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Hernia anyone?


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#1 Christopher T. Paul- SOC

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Posted 03 May 2006 - 08:30 AM

Hey Folks,

Just resting up after my double hernia operation, which has taken me out of the loop for the next 6 weeks or so. Luckily I have a few gigs lined up sitting on a dolly to keep the money flowing.

I had orthoscopic surgery where they put a plastic mesh screen over each tear in the muscle. Anyone else out there have any experience of steadicam operating after having this surgery?

Love to hear any other experiences out there...

Chris
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#2 Charles Papert

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Posted 03 May 2006 - 09:12 AM

Had one about 9 years ago. Orthoscopic wasn't the standard then so they did it the old-school way, unfortunately--longer healing time. I was back up and flying in 6-8 weeks, I think.
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#3 Bryan Fowler

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Posted 03 May 2006 - 10:05 AM

two actually.

The first one was when I was younger, they just cut me open and stitched me up with catgut and bubblegum.

the second was 3.5 years ago, using the laproscope, and the super cool space mesh. It was to repair the first one after it failed. I guess the stitches ripped out. mmmm

All is well since then, but I'd take it easy for a few months. I felt back to normal in 8 weeks, but I wasn't an operator at the time.

I hear the failure rate for the mesh is 1%.
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#4 Kris Torch Wilson

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Posted 03 May 2006 - 06:05 PM

What a coincidence. I went for a physical recently and was told I had a hernia. I'm putting off the operation for a while. Kid's college tuition is due. Until then I try not to exhale. So far it hasn't worked.
Kris "Torch with aching b****" Wilson
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#5 Dan Coplan

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Posted 03 May 2006 - 06:25 PM

Do hernias just happen or do they occur due to something specific - like tearing a knee (and I don't mean tear a knee, get a hernia for free)?

Several months ago I had a checkup and the doc mentioned something about watching for a hernia and that was the end of that so I'm pretty clueless.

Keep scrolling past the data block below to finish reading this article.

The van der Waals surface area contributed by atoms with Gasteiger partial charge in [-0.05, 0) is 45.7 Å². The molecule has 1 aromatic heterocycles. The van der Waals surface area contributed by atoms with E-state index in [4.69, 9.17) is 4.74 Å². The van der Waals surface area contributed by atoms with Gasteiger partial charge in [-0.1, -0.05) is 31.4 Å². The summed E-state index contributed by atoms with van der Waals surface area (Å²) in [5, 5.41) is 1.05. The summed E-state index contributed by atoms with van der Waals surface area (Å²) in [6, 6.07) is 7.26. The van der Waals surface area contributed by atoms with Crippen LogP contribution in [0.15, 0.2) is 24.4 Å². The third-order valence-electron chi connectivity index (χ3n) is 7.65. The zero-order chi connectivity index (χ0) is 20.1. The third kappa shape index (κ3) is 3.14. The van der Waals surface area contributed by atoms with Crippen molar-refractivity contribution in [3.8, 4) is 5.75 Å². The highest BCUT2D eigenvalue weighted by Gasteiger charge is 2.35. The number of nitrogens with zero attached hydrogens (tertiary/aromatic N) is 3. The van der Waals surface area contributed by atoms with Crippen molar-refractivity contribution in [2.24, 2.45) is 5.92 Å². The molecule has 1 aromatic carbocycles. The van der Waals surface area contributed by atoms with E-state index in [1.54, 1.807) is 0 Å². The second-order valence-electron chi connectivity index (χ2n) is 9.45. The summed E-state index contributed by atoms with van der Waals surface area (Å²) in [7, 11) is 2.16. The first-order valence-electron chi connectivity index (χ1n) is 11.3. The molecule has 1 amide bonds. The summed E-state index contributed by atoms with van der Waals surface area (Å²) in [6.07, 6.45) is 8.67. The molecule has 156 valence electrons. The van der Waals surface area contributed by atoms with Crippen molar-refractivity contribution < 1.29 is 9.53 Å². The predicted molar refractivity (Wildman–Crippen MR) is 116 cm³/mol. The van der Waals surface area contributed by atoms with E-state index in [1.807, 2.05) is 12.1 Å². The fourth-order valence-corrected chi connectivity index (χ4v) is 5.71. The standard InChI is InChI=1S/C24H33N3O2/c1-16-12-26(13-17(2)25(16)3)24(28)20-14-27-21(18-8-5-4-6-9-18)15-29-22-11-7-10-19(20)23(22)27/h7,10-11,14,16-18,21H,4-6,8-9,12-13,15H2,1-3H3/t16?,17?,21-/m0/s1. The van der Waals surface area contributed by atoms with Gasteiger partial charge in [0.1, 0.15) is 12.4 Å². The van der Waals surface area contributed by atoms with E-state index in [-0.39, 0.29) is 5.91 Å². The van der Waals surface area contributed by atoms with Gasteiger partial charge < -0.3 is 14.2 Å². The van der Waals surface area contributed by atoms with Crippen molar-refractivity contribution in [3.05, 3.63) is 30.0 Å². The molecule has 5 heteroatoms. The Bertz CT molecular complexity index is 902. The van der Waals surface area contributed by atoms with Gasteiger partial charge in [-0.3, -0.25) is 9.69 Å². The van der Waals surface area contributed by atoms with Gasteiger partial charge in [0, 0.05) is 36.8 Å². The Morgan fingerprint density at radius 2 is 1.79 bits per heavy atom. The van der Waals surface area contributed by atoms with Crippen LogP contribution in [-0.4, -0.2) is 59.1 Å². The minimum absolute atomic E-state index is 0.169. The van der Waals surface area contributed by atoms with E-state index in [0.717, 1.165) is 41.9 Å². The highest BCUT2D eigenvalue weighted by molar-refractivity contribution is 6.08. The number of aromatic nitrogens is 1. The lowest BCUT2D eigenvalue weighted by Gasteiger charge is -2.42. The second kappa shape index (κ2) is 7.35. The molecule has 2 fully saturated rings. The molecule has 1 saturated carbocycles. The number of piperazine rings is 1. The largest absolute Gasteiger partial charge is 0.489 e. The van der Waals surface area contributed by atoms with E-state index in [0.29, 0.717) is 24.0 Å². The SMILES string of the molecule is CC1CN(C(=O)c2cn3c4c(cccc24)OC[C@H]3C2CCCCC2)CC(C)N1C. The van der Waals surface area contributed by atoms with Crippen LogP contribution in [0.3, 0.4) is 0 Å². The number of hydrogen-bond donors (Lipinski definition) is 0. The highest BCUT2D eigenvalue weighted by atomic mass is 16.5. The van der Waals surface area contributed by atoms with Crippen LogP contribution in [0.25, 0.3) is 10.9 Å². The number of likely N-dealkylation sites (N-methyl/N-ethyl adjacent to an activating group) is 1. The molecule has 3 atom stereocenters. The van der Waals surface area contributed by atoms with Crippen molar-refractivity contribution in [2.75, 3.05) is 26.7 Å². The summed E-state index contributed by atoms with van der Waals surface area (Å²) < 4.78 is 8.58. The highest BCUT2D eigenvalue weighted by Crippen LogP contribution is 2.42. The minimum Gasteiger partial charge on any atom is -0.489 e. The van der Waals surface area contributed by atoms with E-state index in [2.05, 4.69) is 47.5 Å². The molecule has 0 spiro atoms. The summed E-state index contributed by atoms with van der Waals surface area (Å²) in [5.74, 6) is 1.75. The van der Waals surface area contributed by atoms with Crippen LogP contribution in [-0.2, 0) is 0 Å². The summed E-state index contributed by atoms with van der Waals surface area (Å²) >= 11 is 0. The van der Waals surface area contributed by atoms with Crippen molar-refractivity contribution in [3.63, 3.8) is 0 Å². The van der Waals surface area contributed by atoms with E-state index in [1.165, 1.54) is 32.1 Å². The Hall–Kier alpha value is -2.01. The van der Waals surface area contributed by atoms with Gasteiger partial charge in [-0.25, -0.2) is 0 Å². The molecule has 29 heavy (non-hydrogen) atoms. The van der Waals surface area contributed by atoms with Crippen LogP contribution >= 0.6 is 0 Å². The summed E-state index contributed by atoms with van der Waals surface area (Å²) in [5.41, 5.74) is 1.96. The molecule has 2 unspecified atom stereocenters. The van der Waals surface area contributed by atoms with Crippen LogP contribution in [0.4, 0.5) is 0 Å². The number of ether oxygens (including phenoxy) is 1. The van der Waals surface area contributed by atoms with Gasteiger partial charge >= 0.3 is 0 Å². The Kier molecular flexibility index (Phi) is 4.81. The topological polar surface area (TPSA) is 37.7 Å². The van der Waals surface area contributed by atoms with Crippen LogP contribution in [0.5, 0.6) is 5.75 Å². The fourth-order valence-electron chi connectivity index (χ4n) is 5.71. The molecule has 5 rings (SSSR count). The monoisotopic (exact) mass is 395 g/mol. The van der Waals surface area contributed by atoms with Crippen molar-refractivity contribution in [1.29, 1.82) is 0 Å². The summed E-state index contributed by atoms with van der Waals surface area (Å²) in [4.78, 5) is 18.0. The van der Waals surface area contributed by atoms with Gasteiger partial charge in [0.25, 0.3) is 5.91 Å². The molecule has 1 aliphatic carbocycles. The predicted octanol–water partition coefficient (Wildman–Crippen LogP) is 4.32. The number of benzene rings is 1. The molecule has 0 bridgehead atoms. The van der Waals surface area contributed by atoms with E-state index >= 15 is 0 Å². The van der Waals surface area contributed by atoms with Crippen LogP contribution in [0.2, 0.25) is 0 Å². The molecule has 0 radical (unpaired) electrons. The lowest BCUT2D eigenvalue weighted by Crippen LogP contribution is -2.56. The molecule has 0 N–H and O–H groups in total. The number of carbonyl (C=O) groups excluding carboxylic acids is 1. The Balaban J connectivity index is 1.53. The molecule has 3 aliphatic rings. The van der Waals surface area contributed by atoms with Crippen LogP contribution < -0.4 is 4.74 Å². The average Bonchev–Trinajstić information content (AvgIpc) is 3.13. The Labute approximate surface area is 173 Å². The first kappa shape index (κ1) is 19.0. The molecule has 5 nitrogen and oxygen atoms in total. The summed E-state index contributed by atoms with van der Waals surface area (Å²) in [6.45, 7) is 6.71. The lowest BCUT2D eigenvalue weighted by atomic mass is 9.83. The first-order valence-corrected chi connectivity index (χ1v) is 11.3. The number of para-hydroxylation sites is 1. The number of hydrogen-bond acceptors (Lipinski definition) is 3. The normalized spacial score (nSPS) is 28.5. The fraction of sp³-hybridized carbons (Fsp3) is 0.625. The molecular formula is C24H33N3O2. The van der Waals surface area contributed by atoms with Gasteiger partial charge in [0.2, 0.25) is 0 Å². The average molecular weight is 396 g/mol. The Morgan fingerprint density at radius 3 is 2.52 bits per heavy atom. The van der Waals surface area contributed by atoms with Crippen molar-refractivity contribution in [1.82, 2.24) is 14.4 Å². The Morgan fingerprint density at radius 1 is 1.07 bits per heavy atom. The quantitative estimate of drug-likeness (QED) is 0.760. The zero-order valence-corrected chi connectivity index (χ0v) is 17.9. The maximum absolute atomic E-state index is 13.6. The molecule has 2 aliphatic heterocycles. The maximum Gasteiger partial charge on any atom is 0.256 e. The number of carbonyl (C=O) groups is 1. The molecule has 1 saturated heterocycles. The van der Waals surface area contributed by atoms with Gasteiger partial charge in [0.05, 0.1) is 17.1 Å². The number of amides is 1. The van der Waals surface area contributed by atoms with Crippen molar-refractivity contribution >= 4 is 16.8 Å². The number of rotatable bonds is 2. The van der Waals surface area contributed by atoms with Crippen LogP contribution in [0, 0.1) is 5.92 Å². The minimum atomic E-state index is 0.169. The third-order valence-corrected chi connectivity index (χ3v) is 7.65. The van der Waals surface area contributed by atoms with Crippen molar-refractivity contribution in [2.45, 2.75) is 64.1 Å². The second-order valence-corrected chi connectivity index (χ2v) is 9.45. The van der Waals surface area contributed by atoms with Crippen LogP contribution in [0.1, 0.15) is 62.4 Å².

Dan Coplan
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#6 Dave Bittner

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Posted 03 May 2006 - 08:10 PM

Had one about three years ago, the old fashioned "let me show you my scar" kind, on the left side. Took about eight weeks before I put the rig back on, by then I was pretty much back to normal.

The scariest thing for me post-op was that my, er, "goodies", shall we say, were completely numb on the left side for about three weeks after the surgery. "Oh, that happens sometimes," the doc said. "You'll probably get all the feeling back." I'm sorry, PROBABLY? PROBABLY?

The feeling did come back. Phew.
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#7 maxfischer

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Posted 06 August 2015 - 01:58 PM

Reviving this old thread.  Just got back from the doctor's office, I have a double inguinal hernia, yippee!  He said I can keep on exercising, lifting, etc, I just have to lay off the sit-ups and crunches (he advised that Planks were OK).  He said I can book the surgery at my convenience, as I'm not in pain and my abdomen doesn't look like a scene from Alien.

 

I've got a couple days of steadicam next week, fortunately much of it is hard-mount.  I tried to explain my job to him, and I think he understood.  His only suggestion was compression shorts to keep some constant pressure on things.  Any other suggestions out there? Max


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#8 Alec Jarnagin SOC

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Posted 07 August 2015 - 03:56 AM

Two things…. 

 

One, what kind of vest do you use?  

 

Two, Plan on a lot more recovery time from what they tell you (no one understands our job).


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#9 Janice Arthur

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Posted 07 August 2015 - 09:09 AM

Max

Tai chi and yoga are my suggestions now and after your procedure.

Strength and patience without the stress of other workouts.

I, like most, had to figure out the subtle details which of course I only scratched the surface of.

Good luck and I also wouldn't tell lots of your local folks about this since they'll think you're out of commission for MUCH longer than you will be. (Your phone calls will cease for much longer than you want.)

Janice